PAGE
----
• ‘This latest incident followed close on the heels of a robbery last week.’
      • ‘Hot on its heels is a seriously perturbed tortoise racing for the horizon in this Costa Rican forest.’
      • ‘Set to follow hot on the heels of leafy displays are the ultimate in chic garden greenery: green flowers.’
      • ‘There it follows hard on the heels of introductions to the academic essay and the personal essay.’
      • ‘It's closure follows on the heels of a number of other high profile shut-downs.’
      • ‘Disaster follows on the heels of calamity for the northernmost part of North America.’
      • ‘The trainer was philosophical about his victory coming hard on the heels of his loss.’
      • ‘It follows on the heels of another decision to raise the economic output of the region up to the national average.’
      • ‘The move follows hard on the heels of an acquisition which has seen business gains in the west of Scotland.’
      • ‘This followed on the heels of a teacher who wrote a prayer for a student to give during an end of year banquet.’
      • ‘Hard on the heels of this competition will follow the Spanish Open at the same location.’
      • ‘On the heels of the Crusades, a new attitude towards women began to manifest itself in Europe.’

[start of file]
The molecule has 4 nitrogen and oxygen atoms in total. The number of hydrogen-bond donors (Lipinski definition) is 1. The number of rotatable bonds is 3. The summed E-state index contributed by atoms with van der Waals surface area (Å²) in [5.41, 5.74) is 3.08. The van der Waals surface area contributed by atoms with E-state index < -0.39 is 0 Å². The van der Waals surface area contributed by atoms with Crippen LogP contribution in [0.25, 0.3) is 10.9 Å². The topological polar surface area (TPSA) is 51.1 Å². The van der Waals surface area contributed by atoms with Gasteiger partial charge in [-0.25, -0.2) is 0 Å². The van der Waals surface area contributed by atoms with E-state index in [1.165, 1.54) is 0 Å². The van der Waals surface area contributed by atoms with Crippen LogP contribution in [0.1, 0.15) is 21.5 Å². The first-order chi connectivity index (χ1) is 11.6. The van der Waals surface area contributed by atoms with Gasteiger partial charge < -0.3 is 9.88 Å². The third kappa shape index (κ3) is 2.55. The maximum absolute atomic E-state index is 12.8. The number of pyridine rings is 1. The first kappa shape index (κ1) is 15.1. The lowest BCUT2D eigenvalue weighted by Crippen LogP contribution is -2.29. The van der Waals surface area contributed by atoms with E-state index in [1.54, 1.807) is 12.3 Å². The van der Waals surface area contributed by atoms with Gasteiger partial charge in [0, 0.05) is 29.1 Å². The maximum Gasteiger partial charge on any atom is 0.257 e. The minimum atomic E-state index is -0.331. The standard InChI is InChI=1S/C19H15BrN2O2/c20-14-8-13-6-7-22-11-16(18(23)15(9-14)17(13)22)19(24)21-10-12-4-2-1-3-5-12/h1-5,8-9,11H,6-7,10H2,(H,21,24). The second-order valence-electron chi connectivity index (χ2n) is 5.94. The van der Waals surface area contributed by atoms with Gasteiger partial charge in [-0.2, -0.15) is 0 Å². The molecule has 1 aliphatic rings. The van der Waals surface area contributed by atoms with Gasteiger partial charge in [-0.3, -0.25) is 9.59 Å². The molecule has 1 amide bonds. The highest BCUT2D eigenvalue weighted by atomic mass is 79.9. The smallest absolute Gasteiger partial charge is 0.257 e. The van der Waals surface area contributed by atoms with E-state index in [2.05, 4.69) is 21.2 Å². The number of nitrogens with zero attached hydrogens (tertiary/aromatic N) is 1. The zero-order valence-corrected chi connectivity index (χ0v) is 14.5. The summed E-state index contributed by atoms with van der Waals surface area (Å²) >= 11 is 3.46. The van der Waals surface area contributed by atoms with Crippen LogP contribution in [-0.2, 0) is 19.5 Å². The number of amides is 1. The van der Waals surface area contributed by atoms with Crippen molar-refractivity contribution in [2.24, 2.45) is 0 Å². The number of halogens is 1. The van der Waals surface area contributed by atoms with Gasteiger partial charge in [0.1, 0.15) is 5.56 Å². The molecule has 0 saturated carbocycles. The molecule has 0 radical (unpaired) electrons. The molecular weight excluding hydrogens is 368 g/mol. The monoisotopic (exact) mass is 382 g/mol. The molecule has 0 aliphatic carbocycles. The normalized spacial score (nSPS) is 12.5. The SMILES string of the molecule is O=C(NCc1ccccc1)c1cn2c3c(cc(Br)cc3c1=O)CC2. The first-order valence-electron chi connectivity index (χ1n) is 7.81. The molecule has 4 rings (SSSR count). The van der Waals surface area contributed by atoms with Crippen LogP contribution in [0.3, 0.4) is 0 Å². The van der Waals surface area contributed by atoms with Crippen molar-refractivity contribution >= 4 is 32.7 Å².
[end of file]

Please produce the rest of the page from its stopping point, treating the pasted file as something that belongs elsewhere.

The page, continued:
• ‘The move follows hot on the heels of two other UK acquisitions by the company in recent weeks.’

Origin

Old English hēla, hǣla, of Germanic origin; related to Dutch hiel, also to hough.

Pronunciation

heel

/hēl//hil/

Main definitions of heel in English

: heel1heel2heel3

heel2

verb

[NO OBJECT]
  • 1(of a boat or ship) be tilted temporarily by the pressure of wind or by an uneven distribution of weight on board.

    Compare with list
    • ‘The wind caught the sails with a dull boom and the ship heeled about, tacking into the westerly breeze sweeping across the lake.’
    • ‘As the wind increased, the yacht heeled over to a precarious angle and its bow was being continually submerged by the oncoming swell.’
    • ‘The boat heeled over hard as they hit the opposing wind that circulated in harbour.’
    • ‘As the conditions worsened, said Mr Pritchard, the boat heeled over on to her side twice, injuring two crewmen.’
    • ‘Even as he spoke, the ship heeled over in the rising wind, and he moaned.’
    • ‘A great gasp went up as the ship listed heavily, and looked as though she would heel over completely.’
    • ‘As he was waiting, the boat suddenly heeled over.’
    • ‘The worst thing, we agreed, was putting on the oilskins in such conditions, whether on a fishing boat or a yacht heeled well over and battering her way into a difficult sea.’